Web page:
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“You can hang a grow light in a SoCali basement as easily as in a Humboldt grow house, but you can’t replicate a redwood forest terroir in a concrete jungle.” HighlikeMe

The excerpt above comes from an excellent post by the new Humboldt blogger Highlikeme.  In it s/he makes the argument that if Humboldt wants to continue as the weed capital of the western world, it needs to differentiate itself from weed elsewhere.  S/he’s right. We need to emulate Napa and the wine industry by making our area THE area for the toking tourist.

With the tsunami of legalization looming over our heads —it might well come in the next two years either through a ballot initiative this fall or through the state legislature—the whole North Coast  is only going to thrive  if it becomes the tourist destination of choice for the cannabis consumer.  What are some ways we can market ourselves now?

Below the fold, are my top six ways to promote The North Coast’s Marijuana Culture and bring in tourists—


1) More Festivals--Reggae on the River (and Reggae Rising) already draw in thousands and the audience wants more than the music, they want the weed.  The Emerald Cup in December has the potential to become a huge draw for ganja guys and gals. The Emerald Cup, in a strange turn of events, is a marijuana competition  inspired by the Amsterdam Cannabis Cup which was originally based on the “spectacular California harvest festivals of the ‘70s.”

There are already some fine music festivals in the area as well as some good local arts’ events and some that are hard to define—Mushroom Fair, the Hemp Festival, and Godwit days.   The more there are, and the more they are tied to the local marijuana, the better for the local economy.

2)More Places to visit —We do have some wonderful head shops (find your favorite at headshopfinder.com )and glass blowers in the area.  A clothing shop, The Hemp Connection, in Garberville, provides an excellent model for servicing both local residents and tourists ( I recommend reading this review as an example of how meeting the needs of toking tourists can translate into bringing more people into the area.)  However, we need something like a Marijuana museum which focuses on the local history aspect.

Another possible piece of infrastructure that would bring in medical marijuana tourists is if the  Garberville Hospital is converted to a dispensary/hospital—the first in the nation.

An exciting idea would be to have some small 215 grows available for people to visit.  The more places there are, the more likely people are to go out of their way to visit us.  A friend suggests these small farms could be called marijuanaries after the specialty wineries that make up much of Napa and the surrounding areas.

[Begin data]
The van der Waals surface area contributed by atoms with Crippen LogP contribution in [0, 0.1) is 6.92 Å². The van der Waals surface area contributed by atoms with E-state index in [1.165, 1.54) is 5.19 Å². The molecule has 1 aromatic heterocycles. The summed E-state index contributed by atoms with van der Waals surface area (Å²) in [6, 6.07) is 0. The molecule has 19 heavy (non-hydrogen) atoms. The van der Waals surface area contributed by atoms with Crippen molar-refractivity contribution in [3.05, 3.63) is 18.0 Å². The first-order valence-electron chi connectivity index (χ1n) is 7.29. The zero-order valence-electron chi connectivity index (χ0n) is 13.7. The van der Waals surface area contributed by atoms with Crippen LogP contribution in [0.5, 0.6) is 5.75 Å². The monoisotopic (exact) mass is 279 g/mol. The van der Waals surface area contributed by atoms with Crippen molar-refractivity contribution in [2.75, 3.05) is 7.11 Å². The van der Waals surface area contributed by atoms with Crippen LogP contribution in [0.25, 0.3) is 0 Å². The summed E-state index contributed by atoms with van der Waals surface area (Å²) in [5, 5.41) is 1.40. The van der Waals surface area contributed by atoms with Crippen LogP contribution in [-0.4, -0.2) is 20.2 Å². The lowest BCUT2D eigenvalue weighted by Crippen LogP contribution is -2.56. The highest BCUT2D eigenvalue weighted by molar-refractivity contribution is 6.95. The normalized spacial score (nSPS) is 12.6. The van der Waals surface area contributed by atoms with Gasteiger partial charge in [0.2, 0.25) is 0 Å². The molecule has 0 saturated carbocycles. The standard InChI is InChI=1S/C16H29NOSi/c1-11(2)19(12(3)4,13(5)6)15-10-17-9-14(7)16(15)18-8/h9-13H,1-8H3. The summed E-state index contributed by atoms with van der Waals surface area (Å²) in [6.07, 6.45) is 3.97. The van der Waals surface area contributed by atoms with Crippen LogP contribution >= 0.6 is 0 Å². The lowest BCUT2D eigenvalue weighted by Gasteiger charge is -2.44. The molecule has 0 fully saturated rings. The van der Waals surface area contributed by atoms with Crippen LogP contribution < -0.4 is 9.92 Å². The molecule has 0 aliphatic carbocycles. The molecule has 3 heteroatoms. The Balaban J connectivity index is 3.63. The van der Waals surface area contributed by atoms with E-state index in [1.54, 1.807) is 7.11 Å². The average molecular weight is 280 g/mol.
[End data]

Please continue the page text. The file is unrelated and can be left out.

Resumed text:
3)More Ads and subtle product placement see Miranda Gardens Resort Blog for an example of how subtle this can be.  In answer to a question about what is fun to do in the area, the responder manages to work in the “marijuana culture.” Of course, a far less subtle example is the movie, Humboldt County, which is one long product placement. Again, the more there are, the better it is for our economy—now and in the future.

4)Connect Napa to Humboldt--Encourage Tourists who are already visiting to Wine country to swing up north to see the marijuana world.  Tours of the Cannabis culture could be combined with tours of wine country both by bus and by bike.  As a bonus, our local breweries and wineries could benefit.

5) A Website —We need one that will promote where to find goods and services that the marijuana industry in the area can provide—take a look at this post on Marijuana.com. As good as some of our local tourist information is, we need one that shines a spotlight on the culture that provides the major stimulus to the local economies. Perhaps something called Smokin’ Places to Visit for the Marijuana Tourist. Or Eat, Drink, Toke: Humboldt County.

6) Focus on growing Unique Weed — see Highlikeme’s post for how many of us are doing it wrong now and how we should do it better.  We need to focus on producing high quality weed that has the unique flavors of the California fog and sunshine woven into its fiber—what we don’t need is more generic buds that can be produced anywhere.  That might mean that indoor growers should begin to work on developing unique outdoor strains at the same time they are still producing the indoor that they are making the most money on now.  (Mind you, I still think growing outdoor is best for the environment and can be nearly as profitable but if other people feel differently, those who can possibly get a small plot should still consider developing killer outdoor strains now to prepare for legalization.  This will be best for their financial future and for the future of the county.)

The more we layer the marijuana experience and conflate it with Humboldt and the North Coast, the more the toking tourist will flock to us to get a real taste of the marijuana world.